Ghost driver / Geisterfahrer

This post is one of a series on ‘Germanisms in American English’ and should be read in conjunction with the introductory post here.

Ghost driver
Geisterfahrer

The German word Geisterfahrer is a colloquial term for Falschfahrer (literally ‘wrong-driver’). If you look up Falschfahrer on German Wikipedia and switch to English, you’ll find an entry on wrong-way driving, which is described as ‘the act of driving a motor vehicle against the direction of traffic’. Although I’ve often come across the term Geisterfahrer since living in Germany, I’d never once encountered the phrase wrong-way driving before researching for this post. This suggests that the phenomenon is not as commonly discussed in English as it is in German (for whatever reason).

The English term ghost driver is a loan translation of Geisterfahrer, and is usually found in texts discussing wrong-way driving in Germany. In such texts it often appears in quote marks or brackets alongside the original German term (e.g. here, here and here), the assumption being that the average anglophone reader won’t understand it without further explanation.

Despite its rare usage, I have decided to include ghost driver in this series of ‘Germanisms in American English’ because it is classified in several online dictionaries as being American English. Why it should be considered American in particular, I don’t know. The Collins German Dictionary (via Free Dictionary) and dict.cc describe ghost driver as informal/colloquial American English (‘US inf’ and ‘Am. coll.’ respectively).

[To view the Free Dictionary entry in full, you may need to select ‘German / Deutsch’ from the site’s drop-down language menu. Here’s a screenshot of what you should be seeing:]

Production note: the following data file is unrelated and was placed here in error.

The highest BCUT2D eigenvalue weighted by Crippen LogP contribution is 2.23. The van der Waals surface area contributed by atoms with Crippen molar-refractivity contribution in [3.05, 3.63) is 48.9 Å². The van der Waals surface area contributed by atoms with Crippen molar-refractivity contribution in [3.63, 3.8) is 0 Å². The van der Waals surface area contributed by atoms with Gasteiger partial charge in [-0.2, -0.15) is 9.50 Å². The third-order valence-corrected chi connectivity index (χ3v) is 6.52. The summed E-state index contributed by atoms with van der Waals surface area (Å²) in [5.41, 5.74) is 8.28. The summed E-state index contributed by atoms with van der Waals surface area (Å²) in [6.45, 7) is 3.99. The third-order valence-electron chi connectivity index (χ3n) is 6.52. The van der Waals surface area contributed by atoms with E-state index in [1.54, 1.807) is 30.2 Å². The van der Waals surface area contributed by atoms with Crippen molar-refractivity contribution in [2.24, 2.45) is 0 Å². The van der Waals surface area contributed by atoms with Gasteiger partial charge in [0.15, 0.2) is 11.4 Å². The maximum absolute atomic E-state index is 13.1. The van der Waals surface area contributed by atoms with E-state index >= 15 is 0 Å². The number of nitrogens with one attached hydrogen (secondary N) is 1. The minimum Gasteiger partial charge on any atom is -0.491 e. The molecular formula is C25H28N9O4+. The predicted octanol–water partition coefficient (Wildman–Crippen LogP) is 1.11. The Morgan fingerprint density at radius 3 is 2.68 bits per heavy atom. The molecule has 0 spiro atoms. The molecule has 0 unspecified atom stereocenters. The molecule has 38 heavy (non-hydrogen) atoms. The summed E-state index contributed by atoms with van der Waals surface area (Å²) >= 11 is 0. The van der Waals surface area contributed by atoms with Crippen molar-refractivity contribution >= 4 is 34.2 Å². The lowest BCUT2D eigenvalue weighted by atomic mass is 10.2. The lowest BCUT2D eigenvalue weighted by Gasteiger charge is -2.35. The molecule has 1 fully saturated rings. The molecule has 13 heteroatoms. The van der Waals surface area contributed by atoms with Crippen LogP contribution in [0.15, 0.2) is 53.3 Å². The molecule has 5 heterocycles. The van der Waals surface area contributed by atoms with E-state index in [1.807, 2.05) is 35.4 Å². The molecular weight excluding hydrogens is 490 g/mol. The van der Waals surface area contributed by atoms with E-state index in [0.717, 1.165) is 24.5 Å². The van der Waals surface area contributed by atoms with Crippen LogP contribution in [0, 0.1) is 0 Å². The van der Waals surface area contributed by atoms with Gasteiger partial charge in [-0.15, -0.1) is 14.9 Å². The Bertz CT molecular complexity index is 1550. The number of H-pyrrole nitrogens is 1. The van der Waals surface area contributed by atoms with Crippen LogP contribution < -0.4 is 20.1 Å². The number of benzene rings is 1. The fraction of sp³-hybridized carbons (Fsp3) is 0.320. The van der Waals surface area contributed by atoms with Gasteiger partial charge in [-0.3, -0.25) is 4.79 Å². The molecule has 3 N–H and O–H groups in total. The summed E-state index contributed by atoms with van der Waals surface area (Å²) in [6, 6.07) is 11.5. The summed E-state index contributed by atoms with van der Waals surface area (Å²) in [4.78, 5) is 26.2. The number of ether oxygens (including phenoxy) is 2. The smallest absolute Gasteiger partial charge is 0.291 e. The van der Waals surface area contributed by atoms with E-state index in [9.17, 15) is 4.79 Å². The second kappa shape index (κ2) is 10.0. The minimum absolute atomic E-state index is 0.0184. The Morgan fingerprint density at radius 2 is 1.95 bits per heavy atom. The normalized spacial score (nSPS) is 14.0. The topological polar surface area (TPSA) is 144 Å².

ghost-driver-red-circle

Urban Dictionary’s top definition of ghost driver does not specify the term as American English, but it is clearly written from a non-European perspective.

However, the fact that I haven’t found ghost driver in any mainstream monolingual English dictionaries, or even in the Corpus of Contemporary American English, suggests that this is at best a niche term in English (American or otherwise) – and probably only familiar to those who have spent time living in Germany.

The earliest occurrence of Geisterfahrer I could find in the German language corpus (DeReKo) of the Institut für Deutsche Sprache was in 1978; and Google Books Ngram Viewer finds the first occurrence in 1974. This suggests that ghost driver (as a loan translation of Geisterfahrer) is almost certainly a late 20th century phenomenon, and therefore unlikely to have been imported during the main period of German mass migration to the US.

Additional notes:

1)  Literal equivalents of Geisterfahrer / ghost driver exist in other languages, too, as I discovered when I found an entry for conducteur fantôme in Wiktionnaire (French Wiktionary). That entry also refers to equivalents of the term in Danish, Dutch and Swedish – which means that the German origin of ghost driver, while likely, cannot be taken for granted.

2)  My recent Google searches for ghost driver have revealed a completely different use of the term: in China, according to English language reports, ghost drivers are car drivers registered with the online transport network Uber, who scare potential customers into cancelling their rides, then pocket the cancellation fee.

Do you want to come with? / Willst du mitkommen?

This post is one of a series on ‘Germanisms in American English’ and should be read in conjunction with the introductory post here.

Do you want to come with?
Willst du mitkommen?